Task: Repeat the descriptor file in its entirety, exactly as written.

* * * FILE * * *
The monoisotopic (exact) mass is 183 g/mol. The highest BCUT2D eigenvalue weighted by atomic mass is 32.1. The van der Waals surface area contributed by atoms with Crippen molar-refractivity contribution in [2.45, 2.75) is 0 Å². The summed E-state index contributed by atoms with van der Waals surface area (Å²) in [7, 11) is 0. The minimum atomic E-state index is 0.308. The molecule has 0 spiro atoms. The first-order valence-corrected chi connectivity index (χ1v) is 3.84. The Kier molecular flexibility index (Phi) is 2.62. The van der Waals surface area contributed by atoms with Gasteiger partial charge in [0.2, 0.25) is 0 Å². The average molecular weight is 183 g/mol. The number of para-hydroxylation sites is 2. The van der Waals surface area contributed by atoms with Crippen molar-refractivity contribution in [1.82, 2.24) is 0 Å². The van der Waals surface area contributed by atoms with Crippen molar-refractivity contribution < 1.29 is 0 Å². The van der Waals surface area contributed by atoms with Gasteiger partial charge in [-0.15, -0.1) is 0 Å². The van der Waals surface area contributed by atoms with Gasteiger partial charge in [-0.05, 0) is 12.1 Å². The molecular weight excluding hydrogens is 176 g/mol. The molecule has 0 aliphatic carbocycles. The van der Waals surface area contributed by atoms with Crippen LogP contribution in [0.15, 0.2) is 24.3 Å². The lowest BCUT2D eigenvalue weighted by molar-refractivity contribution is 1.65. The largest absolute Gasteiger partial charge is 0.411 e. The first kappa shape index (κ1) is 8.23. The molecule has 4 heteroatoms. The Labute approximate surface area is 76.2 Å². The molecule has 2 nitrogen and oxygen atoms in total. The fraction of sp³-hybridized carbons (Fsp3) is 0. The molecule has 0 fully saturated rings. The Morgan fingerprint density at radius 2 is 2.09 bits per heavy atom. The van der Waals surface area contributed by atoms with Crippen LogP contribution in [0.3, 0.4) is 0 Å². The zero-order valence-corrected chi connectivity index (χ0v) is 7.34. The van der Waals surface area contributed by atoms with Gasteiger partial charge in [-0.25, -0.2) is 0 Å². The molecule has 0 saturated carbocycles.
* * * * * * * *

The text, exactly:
The monoisotopic (exact) mass is 183 g/mol. The highest BCUT2D eigenvalue weighted by atomic mass is 32.1. The van der Waals surface area contributed by atoms with Crippen molar-refractivity contribution in [2.45, 2.75) is 0 Å². The summed E-state index contributed by atoms with van der Waals surface area (Å²) in [7, 11) is 0. The minimum atomic E-state index is 0.308. The molecule has 0 spiro atoms. The first-order valence-corrected chi connectivity index (χ1v) is 3.84. The Kier molecular flexibility index (Phi) is 2.62. The van der Waals surface area contributed by atoms with Gasteiger partial charge in [0.2, 0.25) is 0 Å². The average molecular weight is 183 g/mol. The number of para-hydroxylation sites is 2. The van der Waals surface area contributed by atoms with Crippen molar-refractivity contribution in [1.82, 2.24) is 0 Å². The van der Waals surface area contributed by atoms with Crippen molar-refractivity contribution < 1.29 is 0 Å². The van der Waals surface area contributed by atoms with Gasteiger partial charge in [-0.15, -0.1) is 0 Å². The van der Waals surface area contributed by atoms with Gasteiger partial charge in [-0.05, 0) is 12.1 Å². The molecular weight excluding hydrogens is 176 g/mol. The molecule has 0 aliphatic carbocycles. The van der Waals surface area contributed by atoms with Crippen LogP contribution in [0.15, 0.2) is 24.3 Å². The lowest BCUT2D eigenvalue weighted by molar-refractivity contribution is 1.65. The largest absolute Gasteiger partial charge is 0.411 e. The first kappa shape index (κ1) is 8.23. The molecule has 4 heteroatoms. The Labute approximate surface area is 76.2 Å². The molecule has 2 nitrogen and oxygen atoms in total. The fraction of sp³-hybridized carbons (Fsp3) is 0. The molecule has 0 fully saturated rings. The Morgan fingerprint density at radius 2 is 2.09 bits per heavy atom. The van der Waals surface area contributed by atoms with Crippen LogP contribution in [0.3, 0.4) is 0 Å². The zero-order valence-corrected chi connectivity index (χ0v) is 7.34. The van der Waals surface area contributed by atoms with Gasteiger partial charge in [-0.25, -0.2) is 0 Å². The molecule has 0 saturated carbocycles.